From Portland Business Journal an article extolling the virtues of keeping in touch with customers in order to keep them coming back, time and again.The author suggests that companies looking to cut costs without also looking for “ways to improve their business model and become more productive, with better sales and customer service practices” are doing their customers a great disservice and in turn are damaging customer loyalty, and ultimately, the bottom line. His solution: a simple phone call.MeasuredUp understands that it can be exceptionally time consuming for a small business to reach out by phone to each and every one of it’s customers – and that’s why we’ve created the MeasuredUp Direct Connect feature. Direct Connect is a free online service that gives your company the tools it needs to get in touch, and stay in touch, with customers. Direct Connect allows you and your company to communicate with your customers so that you can help solve their customer service problems and consumer complaints quickly and easily, without having to devote endless resources of time and money to the process. Create your company profile on MeasuredUp today and get started using Direct Connect – it’s free and easy!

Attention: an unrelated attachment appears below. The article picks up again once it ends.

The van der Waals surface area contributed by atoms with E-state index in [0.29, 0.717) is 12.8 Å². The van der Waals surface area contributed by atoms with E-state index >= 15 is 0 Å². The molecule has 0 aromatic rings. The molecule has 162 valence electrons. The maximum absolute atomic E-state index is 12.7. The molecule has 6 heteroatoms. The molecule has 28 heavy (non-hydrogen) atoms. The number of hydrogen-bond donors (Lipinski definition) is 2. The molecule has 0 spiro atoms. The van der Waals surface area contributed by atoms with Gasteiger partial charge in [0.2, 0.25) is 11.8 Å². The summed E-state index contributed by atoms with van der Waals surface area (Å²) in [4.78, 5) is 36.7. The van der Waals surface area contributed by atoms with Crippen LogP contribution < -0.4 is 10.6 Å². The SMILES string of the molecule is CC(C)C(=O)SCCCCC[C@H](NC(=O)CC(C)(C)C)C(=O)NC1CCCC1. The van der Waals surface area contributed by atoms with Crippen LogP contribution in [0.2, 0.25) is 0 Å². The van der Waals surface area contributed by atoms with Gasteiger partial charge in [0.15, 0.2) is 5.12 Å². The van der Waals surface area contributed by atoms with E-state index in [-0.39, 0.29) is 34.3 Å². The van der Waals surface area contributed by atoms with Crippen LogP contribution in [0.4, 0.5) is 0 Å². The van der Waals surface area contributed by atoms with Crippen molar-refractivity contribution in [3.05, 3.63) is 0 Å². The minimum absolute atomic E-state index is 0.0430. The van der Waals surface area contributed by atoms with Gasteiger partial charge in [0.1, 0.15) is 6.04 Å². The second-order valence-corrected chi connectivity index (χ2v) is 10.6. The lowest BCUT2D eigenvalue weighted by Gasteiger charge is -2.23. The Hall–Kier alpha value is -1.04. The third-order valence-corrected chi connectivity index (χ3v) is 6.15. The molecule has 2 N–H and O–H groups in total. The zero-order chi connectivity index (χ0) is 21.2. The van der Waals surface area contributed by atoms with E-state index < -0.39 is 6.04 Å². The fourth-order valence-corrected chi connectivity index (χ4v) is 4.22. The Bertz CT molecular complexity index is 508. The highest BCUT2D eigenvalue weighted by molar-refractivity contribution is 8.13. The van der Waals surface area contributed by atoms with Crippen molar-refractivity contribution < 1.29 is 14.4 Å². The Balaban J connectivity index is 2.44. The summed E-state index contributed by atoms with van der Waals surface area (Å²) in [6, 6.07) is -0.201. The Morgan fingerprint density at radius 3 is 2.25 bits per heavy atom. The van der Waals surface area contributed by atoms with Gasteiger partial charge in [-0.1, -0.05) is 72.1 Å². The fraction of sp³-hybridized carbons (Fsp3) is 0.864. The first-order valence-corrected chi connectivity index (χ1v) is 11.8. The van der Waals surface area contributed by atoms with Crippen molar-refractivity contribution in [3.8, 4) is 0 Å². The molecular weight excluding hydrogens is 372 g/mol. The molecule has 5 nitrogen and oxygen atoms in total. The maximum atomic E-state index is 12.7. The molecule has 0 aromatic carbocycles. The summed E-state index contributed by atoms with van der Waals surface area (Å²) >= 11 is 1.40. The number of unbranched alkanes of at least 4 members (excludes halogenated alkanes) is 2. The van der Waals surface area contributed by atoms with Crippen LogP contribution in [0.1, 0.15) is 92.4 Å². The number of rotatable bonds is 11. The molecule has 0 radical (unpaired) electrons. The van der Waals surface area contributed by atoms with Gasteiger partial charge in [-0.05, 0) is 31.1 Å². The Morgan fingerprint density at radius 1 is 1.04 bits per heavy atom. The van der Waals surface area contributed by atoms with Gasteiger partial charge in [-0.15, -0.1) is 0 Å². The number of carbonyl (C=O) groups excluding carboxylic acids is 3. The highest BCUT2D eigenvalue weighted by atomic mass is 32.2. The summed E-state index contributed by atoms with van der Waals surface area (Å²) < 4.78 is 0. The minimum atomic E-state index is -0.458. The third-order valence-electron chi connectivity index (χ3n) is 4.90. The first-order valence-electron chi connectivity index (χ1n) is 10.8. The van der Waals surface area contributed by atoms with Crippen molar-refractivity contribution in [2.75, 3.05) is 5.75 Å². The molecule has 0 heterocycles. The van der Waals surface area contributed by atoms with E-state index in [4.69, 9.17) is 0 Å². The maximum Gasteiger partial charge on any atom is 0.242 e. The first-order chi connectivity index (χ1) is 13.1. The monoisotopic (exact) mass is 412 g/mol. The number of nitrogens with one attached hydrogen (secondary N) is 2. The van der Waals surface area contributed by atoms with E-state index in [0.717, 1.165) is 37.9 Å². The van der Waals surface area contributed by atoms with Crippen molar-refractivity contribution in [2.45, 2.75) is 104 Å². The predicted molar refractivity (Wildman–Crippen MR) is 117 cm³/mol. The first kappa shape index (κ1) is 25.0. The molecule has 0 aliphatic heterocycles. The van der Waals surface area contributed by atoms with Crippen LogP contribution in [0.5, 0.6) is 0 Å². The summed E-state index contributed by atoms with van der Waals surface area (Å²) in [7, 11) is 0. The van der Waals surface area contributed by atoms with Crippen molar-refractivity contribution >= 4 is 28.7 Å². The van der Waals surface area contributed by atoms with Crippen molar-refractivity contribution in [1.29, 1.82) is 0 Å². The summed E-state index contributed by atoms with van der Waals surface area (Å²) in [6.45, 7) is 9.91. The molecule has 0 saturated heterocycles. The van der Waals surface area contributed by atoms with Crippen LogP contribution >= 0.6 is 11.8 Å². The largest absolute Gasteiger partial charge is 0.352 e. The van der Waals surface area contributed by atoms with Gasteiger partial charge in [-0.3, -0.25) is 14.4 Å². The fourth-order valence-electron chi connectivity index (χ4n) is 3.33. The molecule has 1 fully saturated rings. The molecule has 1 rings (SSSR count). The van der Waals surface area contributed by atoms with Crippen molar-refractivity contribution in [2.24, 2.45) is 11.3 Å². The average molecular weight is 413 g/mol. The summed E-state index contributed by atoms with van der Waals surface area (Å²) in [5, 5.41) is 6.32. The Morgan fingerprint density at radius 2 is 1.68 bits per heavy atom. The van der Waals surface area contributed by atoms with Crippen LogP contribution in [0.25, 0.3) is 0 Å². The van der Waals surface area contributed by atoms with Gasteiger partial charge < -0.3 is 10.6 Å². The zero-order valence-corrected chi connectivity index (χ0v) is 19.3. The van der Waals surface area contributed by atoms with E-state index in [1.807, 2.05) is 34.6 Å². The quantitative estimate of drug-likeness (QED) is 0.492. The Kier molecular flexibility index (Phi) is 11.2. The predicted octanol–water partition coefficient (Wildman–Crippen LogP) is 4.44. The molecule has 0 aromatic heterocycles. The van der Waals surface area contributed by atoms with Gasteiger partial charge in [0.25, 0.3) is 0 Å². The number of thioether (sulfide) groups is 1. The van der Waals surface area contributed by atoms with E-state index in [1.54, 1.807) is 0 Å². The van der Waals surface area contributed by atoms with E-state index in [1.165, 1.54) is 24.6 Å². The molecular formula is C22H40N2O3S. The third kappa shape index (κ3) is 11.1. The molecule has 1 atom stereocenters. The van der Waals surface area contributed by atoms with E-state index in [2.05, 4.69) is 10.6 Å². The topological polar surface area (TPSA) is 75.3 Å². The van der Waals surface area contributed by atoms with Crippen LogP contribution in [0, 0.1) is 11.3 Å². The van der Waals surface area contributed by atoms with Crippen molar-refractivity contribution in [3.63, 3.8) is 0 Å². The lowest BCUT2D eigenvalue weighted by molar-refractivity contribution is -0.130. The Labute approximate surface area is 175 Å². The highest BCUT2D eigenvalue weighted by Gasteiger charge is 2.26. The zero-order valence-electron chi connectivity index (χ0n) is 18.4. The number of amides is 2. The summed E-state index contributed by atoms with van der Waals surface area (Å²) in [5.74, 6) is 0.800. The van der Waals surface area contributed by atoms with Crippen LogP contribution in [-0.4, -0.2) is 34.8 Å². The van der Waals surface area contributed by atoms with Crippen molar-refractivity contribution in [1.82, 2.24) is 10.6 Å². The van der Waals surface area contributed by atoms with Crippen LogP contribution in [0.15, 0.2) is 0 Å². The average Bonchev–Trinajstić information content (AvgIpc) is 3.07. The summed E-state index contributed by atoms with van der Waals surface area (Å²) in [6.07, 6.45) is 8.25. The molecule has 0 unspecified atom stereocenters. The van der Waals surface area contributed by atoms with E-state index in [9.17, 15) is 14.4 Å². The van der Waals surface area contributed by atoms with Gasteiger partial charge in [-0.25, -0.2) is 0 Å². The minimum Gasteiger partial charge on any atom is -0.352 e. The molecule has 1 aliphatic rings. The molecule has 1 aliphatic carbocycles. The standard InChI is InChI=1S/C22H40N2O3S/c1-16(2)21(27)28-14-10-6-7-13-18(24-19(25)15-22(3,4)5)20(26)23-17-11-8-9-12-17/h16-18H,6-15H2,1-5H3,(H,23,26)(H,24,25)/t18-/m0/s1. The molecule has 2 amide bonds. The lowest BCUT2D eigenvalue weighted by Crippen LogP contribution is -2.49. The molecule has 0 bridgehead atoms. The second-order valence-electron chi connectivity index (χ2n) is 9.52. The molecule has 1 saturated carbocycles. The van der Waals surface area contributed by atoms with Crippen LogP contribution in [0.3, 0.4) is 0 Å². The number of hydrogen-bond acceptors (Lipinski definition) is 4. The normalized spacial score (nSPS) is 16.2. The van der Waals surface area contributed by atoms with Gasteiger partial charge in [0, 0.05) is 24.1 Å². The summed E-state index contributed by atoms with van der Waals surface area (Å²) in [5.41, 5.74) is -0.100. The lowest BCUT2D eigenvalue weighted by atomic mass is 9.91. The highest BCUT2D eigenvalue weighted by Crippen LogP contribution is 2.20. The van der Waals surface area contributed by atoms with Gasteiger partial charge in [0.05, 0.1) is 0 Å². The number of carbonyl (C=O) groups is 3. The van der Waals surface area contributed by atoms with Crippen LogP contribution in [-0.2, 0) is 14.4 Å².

Controversy: The Future Agency Of Record Will Be Social

Tuesday, February 3rd, 2009

An article from the OnlineSPIN blog entitled The Future Agency Of Record Will Be Social:There is a quiet battle raging in the advertising industry over who will become the Agency of Record (AOR) for marketers’ social media efforts. With traditional media for delivering advertising declining in reach and effectiveness, and an even greater call for advertising efficiency in a down economy, becoming a marketer’s social media AOR can be a huge win and provide a map to a much-needed new business model and revenue stream for agencies.”Read the full-text here.